Some of us will see that title and think we’re talking about a new agey concept that potentially could threaten existing common beliefs about spirituality, religion, and so forth.
Not so much. We’re going to explore something that you need, and you probably already have in some form. Something very practical and we would say necessary. This, as with many of the concepts on this site, apply to all areas of our lives–our work life, our intimate relationship, friendships, shared time with family, and others.
We all need some activity, some “place” (whether physical, mental, emotional, metaphysical, whatever suits you) we can go where we are absolutely loved and accepted. In the old Cheers TV show, it was a bar “where everyone knows your name”, for some people it’s a favorite retreat, a hunting lodge, a church. Whatever it is for you, we challenge you to create another one, one that can recharge your relationship and make it vibrant and crackle with energy and passion.
Think about it for a moment. Can you go to your partner with anything? Can you trust him or her with all your secrets, all your worries, all your hopes and dreams? Too often in our society, that person is one from whom we keep secrets, and if you’ve grown accustomed to doing that, then you must think we’re out of our minds on this one. But hear us out. There’s a lot to be gained here.
“Intimacy” isn’t just sex, of course. (A pause here to let you adjust and, to maintain decorum, naturally agree!) Intimacy refers to an intensely personal level of sharing and connection. Too often we teach our children, as we were often taught, to not share, to close ourselves off from deeply personal connections. And if we had any question along the way, popular music tells us that love leads to pain, that love can’t be trusted, and that it will lead to heartbreak in the end.
So how can you be blamed for not creating such an intense level of intimacy in your relationship? Wouldn’t that just invite disaster?
Again, not so much. Murphy’s Law is a cute, quaint way of explaining away an undesired outcome. But it’s hardly scientific, you could even call it downright superstitious. And there’s no reason to believe that loving completely, trusting absolutely, and sharing intimately with the right person will lead to anything but bliss.
Note our caveat – for anything good, someone will come along and attempt to exploit it. That seems to be a given, so one of the skills we teach and advocate is assessing someone’s intentions, evaluating whether they are worthy of this amazing gift. NLP calls this skill “calibration”, and it can be incredibly effective in separating those who would take advantage of us from those who want to share themselves as fully as we will.
So what we’re suggesting here is that, in addition to the peace you derive from fishing, from knitting, from kayaking down white rapids, whatever you do to achieve a sense of “sacred space”, that you create such a space with your partner. it produces very fertile soil for your relationship, and we’ve seen people who complained of “getting into a rut” fall in love all over again, rediscover their partner as an exciting, engaging, and vital force in their lives. Don’t you deserve such a powerful experience yourself?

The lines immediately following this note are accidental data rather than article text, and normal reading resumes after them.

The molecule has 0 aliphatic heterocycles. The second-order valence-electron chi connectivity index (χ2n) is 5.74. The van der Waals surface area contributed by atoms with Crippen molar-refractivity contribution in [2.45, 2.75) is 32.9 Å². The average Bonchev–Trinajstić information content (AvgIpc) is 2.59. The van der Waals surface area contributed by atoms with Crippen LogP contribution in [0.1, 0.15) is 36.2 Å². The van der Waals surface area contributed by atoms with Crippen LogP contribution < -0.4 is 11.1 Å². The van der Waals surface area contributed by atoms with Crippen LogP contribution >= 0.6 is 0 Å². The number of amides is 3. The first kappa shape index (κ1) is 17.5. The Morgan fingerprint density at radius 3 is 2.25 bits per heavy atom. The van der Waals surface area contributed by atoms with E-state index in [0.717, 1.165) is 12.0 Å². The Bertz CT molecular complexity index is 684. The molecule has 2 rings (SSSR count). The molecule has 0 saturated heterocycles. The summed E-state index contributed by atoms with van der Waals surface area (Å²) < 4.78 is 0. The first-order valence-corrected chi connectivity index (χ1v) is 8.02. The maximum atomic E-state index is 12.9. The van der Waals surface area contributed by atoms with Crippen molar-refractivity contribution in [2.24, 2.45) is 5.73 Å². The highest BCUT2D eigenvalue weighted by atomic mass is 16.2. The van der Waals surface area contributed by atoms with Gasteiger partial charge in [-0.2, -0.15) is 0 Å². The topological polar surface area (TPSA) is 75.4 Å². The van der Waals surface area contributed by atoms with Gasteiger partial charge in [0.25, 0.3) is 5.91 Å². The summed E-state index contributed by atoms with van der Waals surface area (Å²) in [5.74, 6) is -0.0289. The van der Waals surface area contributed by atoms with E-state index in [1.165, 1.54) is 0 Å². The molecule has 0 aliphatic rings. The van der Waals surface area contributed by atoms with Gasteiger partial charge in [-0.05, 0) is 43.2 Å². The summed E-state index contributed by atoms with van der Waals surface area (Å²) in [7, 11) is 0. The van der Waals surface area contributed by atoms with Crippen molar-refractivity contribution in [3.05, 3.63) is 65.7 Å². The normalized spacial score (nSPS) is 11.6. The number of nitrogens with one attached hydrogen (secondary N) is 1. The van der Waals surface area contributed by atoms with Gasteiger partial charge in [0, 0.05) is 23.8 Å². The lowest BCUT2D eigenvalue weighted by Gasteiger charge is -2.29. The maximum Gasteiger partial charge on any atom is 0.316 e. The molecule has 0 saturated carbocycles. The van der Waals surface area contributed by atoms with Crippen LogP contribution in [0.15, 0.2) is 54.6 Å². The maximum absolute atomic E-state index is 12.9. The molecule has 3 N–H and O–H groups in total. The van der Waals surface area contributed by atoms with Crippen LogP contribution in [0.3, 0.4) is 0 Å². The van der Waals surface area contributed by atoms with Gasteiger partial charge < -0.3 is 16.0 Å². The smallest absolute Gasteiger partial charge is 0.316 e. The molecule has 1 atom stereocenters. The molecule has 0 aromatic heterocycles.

Perhaps you’re put off by the adjective, “sacred”, but in many traditions, the notion transcends religion. After all, even if your religious faith is very important to you, don’t you also have activities that most would consider secular, that nonetheless rejuvenate you and spiritually recharge you?
We hope so because those moments are powerful touchstones in life. Without them, it would be easy to see your life as one routine overlapping another, from birth, through adolescence, to adulthood, eventually to death. The routines may become more elaborate, but without those sacred spaces, points along the way where we reflect, think, or for many of us, stop thinking for awhile. Just be ourselves with no abstractions or complications.
Life challenges us every day, offering opportunities for growth and chances to struggle a bit, to remember that we’re really alive. We need more than just facing them like a machine. Remember Terminator 2, in which no matter what Arnold and Sarah Connor did to escape, the Robert Patrick new-and-improved Terminator model just kept mechanically coming after them? We’re not actually like that. With enough adversity, haven’t you felt yourself want to shout, “Damn! Why can’t just one thing go right today?!” That’s the kind of thing we say when we lack a sacred space. For one friend of ours, it’s the middle of a pond on a fishing boat. No cell phone, no noise, just him, fish, bait, and an ice chest of beer. (No judgments here, your sacred spaces are your own, and we won’t criticize!)
How much easier would it be for you in your relationship if you and your partner could really talk, really share, and really be there for one another? What if you could create a sacred space together, one you could retreat to when life becomes a bit too demanding?
In Part II we will explore ways you can create this. For now, let’s just consider what kind of a powerful difference it could make in your life and relationship.
It could be like magic.